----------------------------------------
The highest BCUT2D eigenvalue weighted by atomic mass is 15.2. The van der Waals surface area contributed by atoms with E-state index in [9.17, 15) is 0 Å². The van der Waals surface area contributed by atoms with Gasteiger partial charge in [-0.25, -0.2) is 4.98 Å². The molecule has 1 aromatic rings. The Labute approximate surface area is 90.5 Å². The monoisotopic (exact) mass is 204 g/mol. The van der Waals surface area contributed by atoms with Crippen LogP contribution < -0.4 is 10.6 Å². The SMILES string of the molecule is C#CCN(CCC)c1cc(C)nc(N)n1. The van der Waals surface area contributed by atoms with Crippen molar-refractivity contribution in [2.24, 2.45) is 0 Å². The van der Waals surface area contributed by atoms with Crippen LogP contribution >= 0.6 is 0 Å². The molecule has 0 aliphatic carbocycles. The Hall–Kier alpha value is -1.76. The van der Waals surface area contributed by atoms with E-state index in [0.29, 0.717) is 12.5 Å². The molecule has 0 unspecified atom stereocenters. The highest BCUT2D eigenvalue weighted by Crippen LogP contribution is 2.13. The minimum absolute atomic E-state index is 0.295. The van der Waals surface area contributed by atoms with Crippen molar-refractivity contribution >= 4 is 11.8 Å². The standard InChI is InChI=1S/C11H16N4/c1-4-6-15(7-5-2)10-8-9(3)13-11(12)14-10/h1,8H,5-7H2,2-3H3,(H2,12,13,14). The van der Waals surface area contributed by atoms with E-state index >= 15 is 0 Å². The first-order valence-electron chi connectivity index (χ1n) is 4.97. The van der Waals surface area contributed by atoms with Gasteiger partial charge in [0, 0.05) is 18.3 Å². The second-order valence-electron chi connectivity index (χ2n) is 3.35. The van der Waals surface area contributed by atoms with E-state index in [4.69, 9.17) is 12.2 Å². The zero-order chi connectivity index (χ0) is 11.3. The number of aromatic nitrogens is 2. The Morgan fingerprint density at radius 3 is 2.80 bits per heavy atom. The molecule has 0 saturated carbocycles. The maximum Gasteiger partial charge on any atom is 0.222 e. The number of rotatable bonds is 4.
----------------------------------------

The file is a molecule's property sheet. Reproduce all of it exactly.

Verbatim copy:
The highest BCUT2D eigenvalue weighted by atomic mass is 15.2. The van der Waals surface area contributed by atoms with E-state index in [9.17, 15) is 0 Å². The van der Waals surface area contributed by atoms with Gasteiger partial charge in [-0.25, -0.2) is 4.98 Å². The molecule has 1 aromatic rings. The Labute approximate surface area is 90.5 Å². The monoisotopic (exact) mass is 204 g/mol. The van der Waals surface area contributed by atoms with Crippen LogP contribution < -0.4 is 10.6 Å². The SMILES string of the molecule is C#CCN(CCC)c1cc(C)nc(N)n1. The van der Waals surface area contributed by atoms with Crippen molar-refractivity contribution in [2.24, 2.45) is 0 Å². The van der Waals surface area contributed by atoms with Crippen LogP contribution >= 0.6 is 0 Å². The molecule has 0 aliphatic carbocycles. The Hall–Kier alpha value is -1.76. The van der Waals surface area contributed by atoms with E-state index in [0.29, 0.717) is 12.5 Å². The molecule has 0 unspecified atom stereocenters. The highest BCUT2D eigenvalue weighted by Crippen LogP contribution is 2.13. The minimum absolute atomic E-state index is 0.295. The van der Waals surface area contributed by atoms with Crippen molar-refractivity contribution >= 4 is 11.8 Å². The standard InChI is InChI=1S/C11H16N4/c1-4-6-15(7-5-2)10-8-9(3)13-11(12)14-10/h1,8H,5-7H2,2-3H3,(H2,12,13,14). The van der Waals surface area contributed by atoms with E-state index >= 15 is 0 Å². The first-order valence-electron chi connectivity index (χ1n) is 4.97. The van der Waals surface area contributed by atoms with Gasteiger partial charge in [0, 0.05) is 18.3 Å². The second-order valence-electron chi connectivity index (χ2n) is 3.35. The van der Waals surface area contributed by atoms with E-state index in [4.69, 9.17) is 12.2 Å². The zero-order chi connectivity index (χ0) is 11.3. The number of aromatic nitrogens is 2. The Morgan fingerprint density at radius 3 is 2.80 bits per heavy atom. The molecule has 0 saturated carbocycles. The maximum Gasteiger partial charge on any atom is 0.222 e. The number of rotatable bonds is 4.